17. Steve K. says:

    Huh, and woe unto you if you don’t grab hands. Several places I’ve been at N.O. mass, I would not hold hands but instead folded my hands into a prayer position… I’ve gotten nasty looks, and even on two occasions had people grabbing at my hands in annoyance.

    So much for peace and brotherhood ;)

  18. Dave says:

    If the USCCB were dissolved and each bishop had to report only to the Pope, maybe some of these things would be enforced.

  19. Michael B. says:

    We love your bishop too! May his example strengthen his brother bishops in virtue!

  20. Anastasia says:

    It would be worthwhile to compare the old liturgical rules issued by the previous bishop, a Jadot bishop. I assume the old rules have been now removed from the Raleigh website. A change for he better.

  21. Bill Haley says:

    “95. Following the reception of Holy Communion, individual communicants return to their place in the Assembly and remain standing.139 However, this uniformity of posture does not prohibit individual communicants from choosing to kneel or sit.140″

    The promotion of distracting behavior for the sake of uniformity at the expense of prayerful reflection is counterproductive at best.

    “Not prohibited from choosing to kneel or sit”
    This has the tendency of continuing the stigmatizing of those who wish to kneel. How does the Bishop reason to this?

  22. TJM says:

    In terms of holding hands, if a man reaches out to me at the Pater, I kind of laugh and say “I don’t hold mens’ hands as a rule.” Most often, they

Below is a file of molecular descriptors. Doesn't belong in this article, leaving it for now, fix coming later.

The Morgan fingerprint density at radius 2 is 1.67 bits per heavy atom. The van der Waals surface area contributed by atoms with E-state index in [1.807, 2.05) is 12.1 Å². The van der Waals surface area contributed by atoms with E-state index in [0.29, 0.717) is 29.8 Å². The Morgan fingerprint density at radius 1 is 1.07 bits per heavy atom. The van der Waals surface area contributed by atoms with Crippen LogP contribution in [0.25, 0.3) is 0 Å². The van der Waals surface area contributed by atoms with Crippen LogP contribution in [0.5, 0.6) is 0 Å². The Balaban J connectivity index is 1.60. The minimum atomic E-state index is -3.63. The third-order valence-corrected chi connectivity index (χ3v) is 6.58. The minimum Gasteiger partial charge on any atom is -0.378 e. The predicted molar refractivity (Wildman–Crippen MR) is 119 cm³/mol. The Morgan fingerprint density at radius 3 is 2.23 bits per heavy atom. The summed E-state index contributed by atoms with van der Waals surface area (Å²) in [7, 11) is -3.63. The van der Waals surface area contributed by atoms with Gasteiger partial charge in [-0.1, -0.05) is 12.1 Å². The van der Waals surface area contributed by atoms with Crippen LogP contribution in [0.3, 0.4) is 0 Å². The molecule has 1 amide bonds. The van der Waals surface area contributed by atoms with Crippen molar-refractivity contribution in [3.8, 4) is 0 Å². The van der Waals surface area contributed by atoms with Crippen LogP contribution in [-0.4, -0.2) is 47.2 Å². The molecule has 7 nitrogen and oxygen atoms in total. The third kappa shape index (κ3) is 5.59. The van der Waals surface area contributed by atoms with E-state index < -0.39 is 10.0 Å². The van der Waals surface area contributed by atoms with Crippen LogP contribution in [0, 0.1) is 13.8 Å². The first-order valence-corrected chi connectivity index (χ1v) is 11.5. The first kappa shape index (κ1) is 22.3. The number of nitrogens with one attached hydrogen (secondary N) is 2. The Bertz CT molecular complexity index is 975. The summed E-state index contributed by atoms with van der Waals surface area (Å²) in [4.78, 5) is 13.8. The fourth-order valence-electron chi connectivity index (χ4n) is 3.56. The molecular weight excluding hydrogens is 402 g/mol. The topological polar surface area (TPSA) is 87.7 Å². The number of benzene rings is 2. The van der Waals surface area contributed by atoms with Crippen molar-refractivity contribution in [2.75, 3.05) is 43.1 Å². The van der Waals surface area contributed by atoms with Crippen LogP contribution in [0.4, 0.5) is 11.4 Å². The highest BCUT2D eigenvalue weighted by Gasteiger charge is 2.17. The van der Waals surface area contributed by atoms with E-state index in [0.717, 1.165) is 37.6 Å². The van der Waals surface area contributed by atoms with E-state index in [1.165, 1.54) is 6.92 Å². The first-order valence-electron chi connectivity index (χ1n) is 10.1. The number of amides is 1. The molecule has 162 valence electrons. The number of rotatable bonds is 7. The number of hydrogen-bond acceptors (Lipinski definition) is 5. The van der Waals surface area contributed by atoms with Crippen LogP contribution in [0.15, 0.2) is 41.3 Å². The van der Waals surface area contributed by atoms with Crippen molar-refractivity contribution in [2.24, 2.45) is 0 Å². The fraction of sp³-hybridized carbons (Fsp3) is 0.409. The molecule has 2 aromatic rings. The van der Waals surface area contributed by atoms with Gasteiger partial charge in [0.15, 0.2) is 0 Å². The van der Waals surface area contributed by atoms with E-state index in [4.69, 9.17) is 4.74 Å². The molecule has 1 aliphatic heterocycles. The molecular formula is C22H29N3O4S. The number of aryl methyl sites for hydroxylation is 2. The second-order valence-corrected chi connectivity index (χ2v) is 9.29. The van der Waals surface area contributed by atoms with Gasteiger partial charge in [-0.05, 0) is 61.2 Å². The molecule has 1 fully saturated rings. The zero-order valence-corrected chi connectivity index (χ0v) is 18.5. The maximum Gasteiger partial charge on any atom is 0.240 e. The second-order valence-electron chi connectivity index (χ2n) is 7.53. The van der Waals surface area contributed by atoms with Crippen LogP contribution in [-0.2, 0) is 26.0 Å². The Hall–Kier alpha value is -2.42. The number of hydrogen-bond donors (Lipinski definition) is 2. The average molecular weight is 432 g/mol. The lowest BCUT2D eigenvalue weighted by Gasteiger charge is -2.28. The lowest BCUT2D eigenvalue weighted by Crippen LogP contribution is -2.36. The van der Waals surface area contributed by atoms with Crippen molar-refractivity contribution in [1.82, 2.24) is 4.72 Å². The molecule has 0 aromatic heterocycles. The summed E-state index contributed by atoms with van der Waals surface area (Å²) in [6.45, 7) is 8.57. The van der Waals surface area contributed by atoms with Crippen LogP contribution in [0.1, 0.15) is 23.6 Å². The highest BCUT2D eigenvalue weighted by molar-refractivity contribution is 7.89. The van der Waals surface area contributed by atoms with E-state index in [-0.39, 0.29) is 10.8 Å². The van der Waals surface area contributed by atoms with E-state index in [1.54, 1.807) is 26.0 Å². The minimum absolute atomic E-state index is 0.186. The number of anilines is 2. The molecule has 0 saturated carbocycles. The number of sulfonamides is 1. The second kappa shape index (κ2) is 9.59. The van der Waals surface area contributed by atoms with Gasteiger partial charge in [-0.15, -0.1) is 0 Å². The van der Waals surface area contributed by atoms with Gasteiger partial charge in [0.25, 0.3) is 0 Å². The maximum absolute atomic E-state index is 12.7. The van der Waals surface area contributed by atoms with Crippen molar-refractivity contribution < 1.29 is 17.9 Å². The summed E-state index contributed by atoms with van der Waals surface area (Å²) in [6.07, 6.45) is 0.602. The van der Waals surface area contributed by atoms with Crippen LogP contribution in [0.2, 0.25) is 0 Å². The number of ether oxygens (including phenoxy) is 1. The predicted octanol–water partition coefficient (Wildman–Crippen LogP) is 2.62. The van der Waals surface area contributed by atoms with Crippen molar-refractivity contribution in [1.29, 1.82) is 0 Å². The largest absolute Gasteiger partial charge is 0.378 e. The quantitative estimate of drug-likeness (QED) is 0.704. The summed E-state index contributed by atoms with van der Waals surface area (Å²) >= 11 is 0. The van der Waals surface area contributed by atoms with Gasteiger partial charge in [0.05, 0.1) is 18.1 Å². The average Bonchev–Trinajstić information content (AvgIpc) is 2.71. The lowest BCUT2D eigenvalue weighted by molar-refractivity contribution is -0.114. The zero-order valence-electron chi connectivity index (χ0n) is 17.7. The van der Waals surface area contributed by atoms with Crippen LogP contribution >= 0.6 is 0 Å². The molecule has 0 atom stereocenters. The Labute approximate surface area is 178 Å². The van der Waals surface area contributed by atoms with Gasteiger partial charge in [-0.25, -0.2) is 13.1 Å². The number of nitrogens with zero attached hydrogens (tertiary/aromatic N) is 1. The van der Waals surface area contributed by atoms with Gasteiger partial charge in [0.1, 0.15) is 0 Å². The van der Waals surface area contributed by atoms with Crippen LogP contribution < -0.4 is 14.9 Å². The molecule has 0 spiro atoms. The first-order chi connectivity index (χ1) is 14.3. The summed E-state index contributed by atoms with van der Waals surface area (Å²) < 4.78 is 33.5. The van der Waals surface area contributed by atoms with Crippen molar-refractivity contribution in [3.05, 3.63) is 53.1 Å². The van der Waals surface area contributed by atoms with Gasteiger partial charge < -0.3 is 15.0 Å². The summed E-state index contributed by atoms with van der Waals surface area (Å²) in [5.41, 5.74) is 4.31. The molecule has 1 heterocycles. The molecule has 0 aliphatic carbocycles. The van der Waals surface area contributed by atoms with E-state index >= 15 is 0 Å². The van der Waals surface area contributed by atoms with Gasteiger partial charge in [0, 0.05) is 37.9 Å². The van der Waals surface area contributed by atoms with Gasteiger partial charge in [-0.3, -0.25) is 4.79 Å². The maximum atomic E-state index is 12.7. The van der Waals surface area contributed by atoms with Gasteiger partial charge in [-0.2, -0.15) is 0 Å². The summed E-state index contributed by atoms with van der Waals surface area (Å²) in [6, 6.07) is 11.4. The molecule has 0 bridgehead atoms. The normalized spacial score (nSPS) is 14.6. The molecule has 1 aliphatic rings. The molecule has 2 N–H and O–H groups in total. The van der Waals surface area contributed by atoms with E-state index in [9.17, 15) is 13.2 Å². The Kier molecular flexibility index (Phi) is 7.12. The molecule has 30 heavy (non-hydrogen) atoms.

laugh it off and leave me alone. Tom

  23. Ioannes Andreades says:

    Mark and Jeff,
    Recessional? What recessional?

  24. Matt Q says:

    What a great and wonderful bishop. Burbidge is right at the top, and he’s also one of the youngest bishops. So cool. Along with Bruskewitz and George ( sadly Burke moved to the Ivory Tower ) we have some hope for this country. I think though we can add Finn to the list. :)

    Everyone please pray for us out here Los Crapeles ( AKA the Dead Zone ). 2011 is coming and I pray the Holy Father will appoint a MAN for the job, one who will be authentic in Faith and Worship.

    … Father Z, do you have any plans around that time? ;)

    =======

    Dave wrote:

    “If the USCCB were dissolved and each bishop had to report only to the Pope, maybe some of these things would be enforced.”

    You got that right, Dave. The way it used to be before V2. I don’t know if things were done this way on purpose, but this is another result of unintended ( or intended ) consequences when they made Rome more like Canterbury. The disparity and chaos in the Church today is a result of this practice. IMO.

  25. Cornellian '08 says:

    #57 has an interesting bit about the non-sacramental prayer of absolution.

    “Neither the principal celebrant nor the assembly is to make the sign of the cross following this prayer in either form.”

    I know this is common in the extraordinary form and I always did it anyway during the ordinary form. Is this typically to be avoided?

  26. Cornellian '08 says:

    Clarification:

    The “…in either form” of the document refers to the different Penitential Rites not the EF and OF.

  27. Raleighite says:

    Living in Raleigh, I must say I love Bishop Burbidge. He is a holy man, I have no doubt. And he cares greatly for the souls of his flock.